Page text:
Sea Captains: San Francisco 1800s


Captain Daniel McLaughlin

Born November 29, 1823, Digby, Nova Scotia

Captain McLaughlin and his wife were shocked when they sailed into San Francisco in May of 1851 on Gray Feather to find the San Francisco waterfront a blackened ruin. This was the fifth time the waterfront suffered a fire, but this was intentional and destroyed 18 blocks and 2,000 buildings.

Tuesday, October 24, 1876

"This was an extremely busy day for 52-year-old Captain McLaughlin, master of the stately American medium clipper ship. It was sailing day. The captain had many last-minute duties to attend to before the heavily-laden vessel could depart for the open sea."

A three-and-one-half month, 14,000 mile voyage lay immediately ahead. The ship's ultimate destination was Liverpool, England by way of Cape Horn.

Captain McLaughlin, at 5'8" stood taller than the average man of the 19th century. He was of slight build, had blue eyes, a ruddy complexion and long, curly brown hair flecked with grey. The captain was a member of the American Shipmasters' Association (the U.S. counterpart of Lloyd's Register of Shipping). He was also a member of the Boston Marine Society; he became a part of this established group in 1863 when master of the Boston ship Western Empire.

His wife Margaret was in San Francisco with him. She took care of last minute purchases while her husband met with Captain Josiah Nickerson Knowles, the immediate past master of the Glory. The captains took care of all the formalities accompanying the clearing of the ship at the Custom House located about three blocks from the waterfront. Captain McLaughlin filed his cargo manifest with a government clerk and Captain Knowles paid the miscellaneous fees required by customs.

After formalities, the captains and Mrs. McLaughlin boarded one of Captain Griffiths' neatly painted steam tugs to board the Glory of the Seas. It was not uncommon in this era for captains wives to join them on their voyages, at times accompanied with their children.

Laden with grain, she was being towed to open sea for her first passage under the command of Captain McLaughlin, one of the vanishing breed of California gold rush shipmasters who helped make the name "clipper" mean something in American maritime history.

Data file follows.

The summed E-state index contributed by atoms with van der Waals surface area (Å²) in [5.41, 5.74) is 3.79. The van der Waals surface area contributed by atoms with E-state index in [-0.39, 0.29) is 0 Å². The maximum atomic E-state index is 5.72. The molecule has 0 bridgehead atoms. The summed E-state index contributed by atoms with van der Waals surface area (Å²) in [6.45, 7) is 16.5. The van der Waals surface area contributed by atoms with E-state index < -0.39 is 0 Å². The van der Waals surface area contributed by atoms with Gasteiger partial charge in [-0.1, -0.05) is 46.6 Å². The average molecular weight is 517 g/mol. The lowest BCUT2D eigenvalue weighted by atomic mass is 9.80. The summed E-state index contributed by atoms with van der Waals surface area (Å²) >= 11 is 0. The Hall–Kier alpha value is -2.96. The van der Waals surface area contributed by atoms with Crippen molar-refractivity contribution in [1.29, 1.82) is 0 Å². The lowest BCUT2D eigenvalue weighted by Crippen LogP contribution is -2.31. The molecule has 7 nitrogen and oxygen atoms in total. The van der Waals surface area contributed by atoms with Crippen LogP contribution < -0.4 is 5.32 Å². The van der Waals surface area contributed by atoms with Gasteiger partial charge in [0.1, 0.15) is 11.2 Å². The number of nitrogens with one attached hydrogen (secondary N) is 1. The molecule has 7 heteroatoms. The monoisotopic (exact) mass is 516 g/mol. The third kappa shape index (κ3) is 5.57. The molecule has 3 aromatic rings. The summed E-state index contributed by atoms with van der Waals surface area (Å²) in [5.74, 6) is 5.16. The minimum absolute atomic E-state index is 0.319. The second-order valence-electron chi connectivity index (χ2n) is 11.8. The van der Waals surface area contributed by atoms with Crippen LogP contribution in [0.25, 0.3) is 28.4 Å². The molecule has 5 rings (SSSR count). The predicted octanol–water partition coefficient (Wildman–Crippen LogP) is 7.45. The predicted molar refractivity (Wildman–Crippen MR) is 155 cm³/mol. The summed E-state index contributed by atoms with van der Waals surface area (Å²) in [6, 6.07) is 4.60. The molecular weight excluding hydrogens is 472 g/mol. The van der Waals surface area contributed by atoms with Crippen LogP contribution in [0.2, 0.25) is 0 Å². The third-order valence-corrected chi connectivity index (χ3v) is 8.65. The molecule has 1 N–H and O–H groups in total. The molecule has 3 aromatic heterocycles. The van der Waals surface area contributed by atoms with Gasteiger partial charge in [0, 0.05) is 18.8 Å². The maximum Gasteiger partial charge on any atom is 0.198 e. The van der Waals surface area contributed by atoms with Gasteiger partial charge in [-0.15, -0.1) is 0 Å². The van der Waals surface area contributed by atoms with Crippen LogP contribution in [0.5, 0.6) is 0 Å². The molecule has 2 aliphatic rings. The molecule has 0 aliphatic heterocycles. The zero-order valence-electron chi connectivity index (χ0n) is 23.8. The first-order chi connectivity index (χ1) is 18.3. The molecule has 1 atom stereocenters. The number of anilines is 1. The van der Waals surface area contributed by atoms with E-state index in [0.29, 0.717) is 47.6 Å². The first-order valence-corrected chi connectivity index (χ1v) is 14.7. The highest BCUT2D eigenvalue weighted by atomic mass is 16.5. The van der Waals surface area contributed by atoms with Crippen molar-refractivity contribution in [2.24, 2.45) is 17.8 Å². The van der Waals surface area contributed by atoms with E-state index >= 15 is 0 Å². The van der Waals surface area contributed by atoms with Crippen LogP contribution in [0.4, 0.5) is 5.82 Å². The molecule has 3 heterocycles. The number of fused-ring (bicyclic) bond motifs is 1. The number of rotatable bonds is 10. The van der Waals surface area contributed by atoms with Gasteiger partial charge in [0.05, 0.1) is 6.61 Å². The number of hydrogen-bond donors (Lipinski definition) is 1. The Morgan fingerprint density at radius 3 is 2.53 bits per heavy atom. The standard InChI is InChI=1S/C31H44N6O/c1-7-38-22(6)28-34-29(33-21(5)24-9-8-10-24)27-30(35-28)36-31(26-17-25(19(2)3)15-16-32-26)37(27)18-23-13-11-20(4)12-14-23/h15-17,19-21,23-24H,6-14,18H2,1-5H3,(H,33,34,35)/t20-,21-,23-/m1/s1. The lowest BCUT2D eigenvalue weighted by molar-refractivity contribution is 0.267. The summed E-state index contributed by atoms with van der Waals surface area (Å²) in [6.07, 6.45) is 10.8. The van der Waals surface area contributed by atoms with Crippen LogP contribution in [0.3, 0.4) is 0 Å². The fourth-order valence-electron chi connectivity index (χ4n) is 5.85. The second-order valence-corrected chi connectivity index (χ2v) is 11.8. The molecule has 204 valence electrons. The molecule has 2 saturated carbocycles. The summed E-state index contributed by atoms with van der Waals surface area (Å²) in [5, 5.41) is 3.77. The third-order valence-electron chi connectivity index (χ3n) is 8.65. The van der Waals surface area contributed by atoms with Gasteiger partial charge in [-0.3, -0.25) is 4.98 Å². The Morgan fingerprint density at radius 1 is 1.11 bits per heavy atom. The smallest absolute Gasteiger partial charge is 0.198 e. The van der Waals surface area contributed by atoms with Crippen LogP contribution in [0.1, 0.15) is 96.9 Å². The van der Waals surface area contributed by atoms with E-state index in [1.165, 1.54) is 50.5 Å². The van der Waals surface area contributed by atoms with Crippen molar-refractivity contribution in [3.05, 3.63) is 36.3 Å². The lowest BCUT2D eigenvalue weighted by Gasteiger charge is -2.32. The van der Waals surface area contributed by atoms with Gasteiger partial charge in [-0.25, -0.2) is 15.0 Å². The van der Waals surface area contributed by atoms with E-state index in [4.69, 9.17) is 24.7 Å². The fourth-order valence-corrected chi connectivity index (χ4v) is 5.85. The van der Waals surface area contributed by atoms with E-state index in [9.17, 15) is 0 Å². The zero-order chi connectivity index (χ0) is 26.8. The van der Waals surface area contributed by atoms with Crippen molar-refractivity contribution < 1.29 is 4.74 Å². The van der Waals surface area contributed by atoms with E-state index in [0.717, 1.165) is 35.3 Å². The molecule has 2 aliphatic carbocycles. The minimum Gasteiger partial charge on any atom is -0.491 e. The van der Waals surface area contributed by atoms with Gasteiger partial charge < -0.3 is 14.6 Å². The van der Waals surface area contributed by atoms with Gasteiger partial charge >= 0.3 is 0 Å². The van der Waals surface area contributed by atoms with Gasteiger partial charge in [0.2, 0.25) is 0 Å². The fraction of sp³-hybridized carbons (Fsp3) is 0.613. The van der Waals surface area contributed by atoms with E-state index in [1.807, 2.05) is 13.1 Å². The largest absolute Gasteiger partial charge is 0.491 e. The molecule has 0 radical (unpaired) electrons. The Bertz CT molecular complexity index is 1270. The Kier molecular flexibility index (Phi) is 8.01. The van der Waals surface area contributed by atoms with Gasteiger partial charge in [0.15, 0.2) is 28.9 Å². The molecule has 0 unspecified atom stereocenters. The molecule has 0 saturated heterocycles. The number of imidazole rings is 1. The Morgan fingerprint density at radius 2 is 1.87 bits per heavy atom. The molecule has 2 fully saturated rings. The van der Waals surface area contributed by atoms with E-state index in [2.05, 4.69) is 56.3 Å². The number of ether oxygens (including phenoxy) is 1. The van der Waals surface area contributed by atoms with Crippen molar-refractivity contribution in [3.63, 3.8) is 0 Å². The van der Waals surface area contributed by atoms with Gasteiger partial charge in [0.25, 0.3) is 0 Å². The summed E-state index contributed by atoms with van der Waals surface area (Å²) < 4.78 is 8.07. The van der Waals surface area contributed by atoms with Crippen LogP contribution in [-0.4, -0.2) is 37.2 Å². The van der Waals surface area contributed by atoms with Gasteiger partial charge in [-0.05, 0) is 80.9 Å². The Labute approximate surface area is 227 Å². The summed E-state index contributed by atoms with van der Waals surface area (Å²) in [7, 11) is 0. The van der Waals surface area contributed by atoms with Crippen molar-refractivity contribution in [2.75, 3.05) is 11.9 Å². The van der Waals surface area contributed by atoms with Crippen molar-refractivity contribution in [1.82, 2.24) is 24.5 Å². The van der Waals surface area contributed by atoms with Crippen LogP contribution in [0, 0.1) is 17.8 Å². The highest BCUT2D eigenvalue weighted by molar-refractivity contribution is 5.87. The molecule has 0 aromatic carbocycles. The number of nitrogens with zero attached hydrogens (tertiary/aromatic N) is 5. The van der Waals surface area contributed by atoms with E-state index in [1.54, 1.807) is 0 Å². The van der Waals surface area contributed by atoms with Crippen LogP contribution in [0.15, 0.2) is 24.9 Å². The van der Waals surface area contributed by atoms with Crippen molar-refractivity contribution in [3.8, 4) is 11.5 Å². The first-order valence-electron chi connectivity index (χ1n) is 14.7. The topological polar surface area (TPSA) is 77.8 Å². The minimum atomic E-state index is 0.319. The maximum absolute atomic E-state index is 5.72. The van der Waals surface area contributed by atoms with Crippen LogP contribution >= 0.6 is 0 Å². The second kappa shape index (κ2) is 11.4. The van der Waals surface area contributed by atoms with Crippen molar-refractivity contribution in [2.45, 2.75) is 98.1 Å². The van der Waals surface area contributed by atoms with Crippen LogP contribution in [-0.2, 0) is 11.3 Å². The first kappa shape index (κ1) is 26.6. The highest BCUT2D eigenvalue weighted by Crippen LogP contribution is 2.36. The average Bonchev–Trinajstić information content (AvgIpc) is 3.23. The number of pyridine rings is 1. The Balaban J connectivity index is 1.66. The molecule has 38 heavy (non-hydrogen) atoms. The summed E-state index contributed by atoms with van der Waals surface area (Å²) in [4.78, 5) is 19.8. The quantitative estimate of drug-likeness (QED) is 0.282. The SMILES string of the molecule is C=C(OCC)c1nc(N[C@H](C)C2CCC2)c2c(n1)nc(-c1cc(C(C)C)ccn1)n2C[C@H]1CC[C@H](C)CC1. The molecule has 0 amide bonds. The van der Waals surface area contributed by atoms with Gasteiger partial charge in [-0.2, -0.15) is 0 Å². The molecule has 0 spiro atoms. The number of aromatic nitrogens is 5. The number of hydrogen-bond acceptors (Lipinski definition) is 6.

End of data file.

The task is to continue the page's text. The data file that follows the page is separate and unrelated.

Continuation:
Captain McLaughlin would be referring to Matthew F. Maury's "Wind and Current Chart," which helped reduce the length of such long voyages by over a month. This is the same chart referred to by Mary Patten when her husband fell ill and she brought the extreme clipper Neptune's Car around the Horn to San Francisco.

Map San Francisco Bay 1850..

Relief Map of San Francisco Bay Area showing the entrance through the Golden Gate.


 

The Sea Chart

The Illustrated History of Nautical Maps and Navigational Charts The Sea Chart.The Sea Chart.
John Blake
The sea chart was one of the key tools by which ships of trade, transport and conquest navigated their course across the oceans. John Blake looks at the history and development of the chart and the related nautical map, in both scientific and aesthetic terms, as a means of safe and accurate seaborne navigation. This handsome work contains 150 color illustrations including the earliest charts of the Mediterranean made by thirteenth-century Italian merchant adventurers, as well as eighteenth-century charts that became strategic naval and commercial requirements and led to Cook's voyages in the Pacific, the search for the Northwest Passage, and races to the Arctic and Antarctic.